Plus ça Change, Plus C’est La Même Chose?

“I’m assuming,” wrote a family member, “that you have the desire to change your life.” This in the wake of me pointing out that by the necessary rules of surviving in society, I appear to be worthless.

Change what, exactly?

My life changed in October 2016 when I received my diagnosis. My present changed, my future changed, and my past retroactively changed. No longer a failure and a fuck-up, instead I was an autistic adult who never received any support or accommodation for being autistic. Except that because I was diagnosed late, my life now is a near-constant fight to be recognized as needing support and accommodation. There’s no record of me having received support and accommodation for the previous four decades of my life, so no proof I need it now.

Why do people keep looking at me to change?

That’s what I was doing for forty years: changing, day in and day out, to suit society’s background radiation of conformity, while doing so unknowingly grew a kind of psychic plaque in my brain, which when pushed post-diagnosis by an attempted Vocational Rehabilitation job placement triggered the stroke of an autistic burnout in which I still remain trapped a year later.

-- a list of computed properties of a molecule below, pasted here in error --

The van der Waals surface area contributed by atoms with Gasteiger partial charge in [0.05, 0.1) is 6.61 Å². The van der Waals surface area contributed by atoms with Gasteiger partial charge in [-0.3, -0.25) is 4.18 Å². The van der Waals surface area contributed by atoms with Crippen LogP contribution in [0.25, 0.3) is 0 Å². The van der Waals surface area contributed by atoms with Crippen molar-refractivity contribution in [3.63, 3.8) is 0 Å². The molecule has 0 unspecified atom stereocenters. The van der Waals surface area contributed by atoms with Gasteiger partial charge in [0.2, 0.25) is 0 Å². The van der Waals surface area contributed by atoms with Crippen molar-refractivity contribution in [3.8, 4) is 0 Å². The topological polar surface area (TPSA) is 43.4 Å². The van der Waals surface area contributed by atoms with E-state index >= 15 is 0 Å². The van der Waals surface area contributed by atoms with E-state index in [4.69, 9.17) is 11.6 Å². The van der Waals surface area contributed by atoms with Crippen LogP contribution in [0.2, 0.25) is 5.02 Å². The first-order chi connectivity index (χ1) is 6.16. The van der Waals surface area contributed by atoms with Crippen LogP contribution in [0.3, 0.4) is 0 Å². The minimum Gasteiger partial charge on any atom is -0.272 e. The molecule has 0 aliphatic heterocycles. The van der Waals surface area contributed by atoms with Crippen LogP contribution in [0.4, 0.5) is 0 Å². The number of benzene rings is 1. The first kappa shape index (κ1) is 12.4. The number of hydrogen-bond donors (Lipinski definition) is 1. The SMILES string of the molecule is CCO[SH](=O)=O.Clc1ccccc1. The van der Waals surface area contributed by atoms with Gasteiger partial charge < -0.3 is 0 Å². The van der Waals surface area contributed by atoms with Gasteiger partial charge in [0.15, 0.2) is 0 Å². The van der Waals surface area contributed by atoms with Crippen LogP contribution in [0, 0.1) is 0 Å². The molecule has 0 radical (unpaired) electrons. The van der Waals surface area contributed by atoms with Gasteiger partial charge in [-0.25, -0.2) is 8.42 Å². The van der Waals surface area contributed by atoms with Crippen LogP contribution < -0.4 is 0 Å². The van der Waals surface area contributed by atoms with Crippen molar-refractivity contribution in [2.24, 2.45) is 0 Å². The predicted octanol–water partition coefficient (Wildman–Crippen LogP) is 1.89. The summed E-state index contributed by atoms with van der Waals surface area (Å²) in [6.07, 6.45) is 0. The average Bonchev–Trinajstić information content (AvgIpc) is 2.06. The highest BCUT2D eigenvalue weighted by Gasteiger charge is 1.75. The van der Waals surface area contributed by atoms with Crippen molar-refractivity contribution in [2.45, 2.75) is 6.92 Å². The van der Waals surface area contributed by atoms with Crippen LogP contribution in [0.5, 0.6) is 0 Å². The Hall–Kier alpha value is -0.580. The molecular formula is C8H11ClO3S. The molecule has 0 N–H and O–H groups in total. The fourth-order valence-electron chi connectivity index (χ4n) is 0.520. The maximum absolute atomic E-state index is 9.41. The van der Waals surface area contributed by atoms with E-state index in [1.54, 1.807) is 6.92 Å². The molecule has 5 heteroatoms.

I am not what needs to change. Diagnosis revealed who I was supposed to have been all along. Accepting that revelation was the change I needed to make.

What needs changing are the obstacles set up in my forward path as a late-diagnosed autistic adult who needed support and accommodation all along but didn’t get it and now needs the potential sources of support and accommodation at the very least to recognize me.

To see me.

My life already changed. It was rewritten. Retconned. Its hidden truth revealed at a moment that increasingly feels like it came too late.

Here I am. I changed for the world for forty years. Diagnosis started to change me back into who I was supposed to be. I think it’s well past time for things to change for me instead of me having to change for them.